I've been working on a stand for the Oreodont skull I picked up at the Tucson Fossil Show. This one is an "antique" fossil that was dug back in the 1920s. I wanted a simple stand with a wooden base and a way to raise the skull up off the stand. I also wanted the mount to be as unobtrusive as possible so I didn't have wires sticking out all over the place. And I didn't want to damage the skull in any way. After trying several approaches I settled on this one using some red oak I had left over after building my fossil storage cabinet and some brass wire and bar I picked up at the local OSH hardware store for a few dollars. Here's what the finished stand looks like (I still need to make the final label): Here's what the stand looks like with the skull removed. The wires are formed so that the skull is held in place without slipping while still allowing it to be easily removed. I soldered them in place using Sn96 solder, a low-temperature solder that is reasonably strong. I'm sure you could also use epoxy. The vertical posts are brass tubing. I machined plugs to hold the bar to the posts and soldered everything together. Again, you could use epoxy. Looking from the underside, here's an overall view of how everything fits: And here's what the underside looks like from the front. The wires supporting the palate also prevent the skull from rotating or sliding around on its own. I also decided to use some museum wax to further secure it. End result is a stand that does a good job of holding the skull while still allowing it to be easily removed, looks reasonably nice, and should be stable enough to survive our typical California earthquakes.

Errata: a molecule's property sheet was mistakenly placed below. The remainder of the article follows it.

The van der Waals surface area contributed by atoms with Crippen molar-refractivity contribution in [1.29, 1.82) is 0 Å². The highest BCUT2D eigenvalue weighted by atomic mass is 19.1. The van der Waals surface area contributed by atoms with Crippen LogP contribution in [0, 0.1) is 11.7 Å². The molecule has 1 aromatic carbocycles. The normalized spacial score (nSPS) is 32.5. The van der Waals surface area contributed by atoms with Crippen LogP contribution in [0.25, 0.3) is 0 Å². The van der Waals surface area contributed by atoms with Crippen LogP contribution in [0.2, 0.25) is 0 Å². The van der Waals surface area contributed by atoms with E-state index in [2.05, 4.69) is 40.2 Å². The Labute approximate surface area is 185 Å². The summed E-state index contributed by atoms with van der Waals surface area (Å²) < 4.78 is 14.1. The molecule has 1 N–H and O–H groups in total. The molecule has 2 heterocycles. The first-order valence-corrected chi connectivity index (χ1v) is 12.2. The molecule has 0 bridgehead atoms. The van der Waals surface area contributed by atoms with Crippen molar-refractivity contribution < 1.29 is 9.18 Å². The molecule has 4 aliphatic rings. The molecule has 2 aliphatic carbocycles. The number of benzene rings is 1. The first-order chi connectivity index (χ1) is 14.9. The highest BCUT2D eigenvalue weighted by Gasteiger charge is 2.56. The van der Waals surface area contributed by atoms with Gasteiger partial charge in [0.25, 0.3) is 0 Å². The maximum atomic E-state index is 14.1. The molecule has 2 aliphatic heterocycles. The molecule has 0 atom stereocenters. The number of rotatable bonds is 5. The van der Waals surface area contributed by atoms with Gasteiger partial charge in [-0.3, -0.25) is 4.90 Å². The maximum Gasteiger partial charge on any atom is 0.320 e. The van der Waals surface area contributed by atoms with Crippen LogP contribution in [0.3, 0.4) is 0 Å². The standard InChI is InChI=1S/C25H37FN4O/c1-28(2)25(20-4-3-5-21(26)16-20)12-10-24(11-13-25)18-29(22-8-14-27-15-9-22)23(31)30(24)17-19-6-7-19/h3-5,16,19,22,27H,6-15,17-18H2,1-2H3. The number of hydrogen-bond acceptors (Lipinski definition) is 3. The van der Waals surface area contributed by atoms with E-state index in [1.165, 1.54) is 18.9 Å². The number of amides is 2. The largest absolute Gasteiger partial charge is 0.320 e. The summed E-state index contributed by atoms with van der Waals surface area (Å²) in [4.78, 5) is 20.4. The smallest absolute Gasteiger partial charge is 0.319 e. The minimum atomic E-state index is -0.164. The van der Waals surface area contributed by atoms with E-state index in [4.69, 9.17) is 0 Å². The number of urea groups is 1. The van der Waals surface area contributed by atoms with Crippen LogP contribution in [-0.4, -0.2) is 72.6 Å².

10. Fossil Stands

    I wasn't sure where to post this thread, but I have a few fossils that I'd like to either buy or build stands for. I have seen lots of display stands (looks like a wire frame and a metal base) for carch teeth, and mosasaur teeth- that's what I'm looking for but I cant seem to find any for sale on the internet! Not interested in the little plastic megalodon stands, I'm looking specifically for a small wire frame stand where the tooth is held in place by its natural taper. Looking specifically for spinosaurus, carch, and mosasaur tooth stands. Any help would be greatly appreciated, thank you! N
  11. 3D printed display stand

    Constantly forgetting to order display tools to securely display my fossils which are right now at risk of being damaged from grinding the glass shelves in my display, I decided to print a stand for my last model before I took my 3D printer home (and not use it until I get a microSD reader so I could transfer files to the printer). I didn't really pay too much attention to exact dimensions, but it actually printed quite fine and did fit one of my boxed fossils I wanted to display but couldn't before. The stand is blue because that's the only color of filament I own When I get to buy a microSD reader sometime later, I'll probably print more of these stands, and maybe even print a custom stand for all of my fossils (except for riker mounts which simply can't be printed)
  12. Hi Everyone, I'm in search of fossil display stands similar to the one shown below. These stands will be used to display a couple of my larger teeth (One of them being a large Spino tooth similar to the one below). Currently I keep my smaller teeth in Riker mounts, but I want to do something a little different for the larger ones. Does anyone know where I can find similar stands? If these stands are only custom made does anyone have any other suggestions for ways to display large theropod teeth? Thanks as always!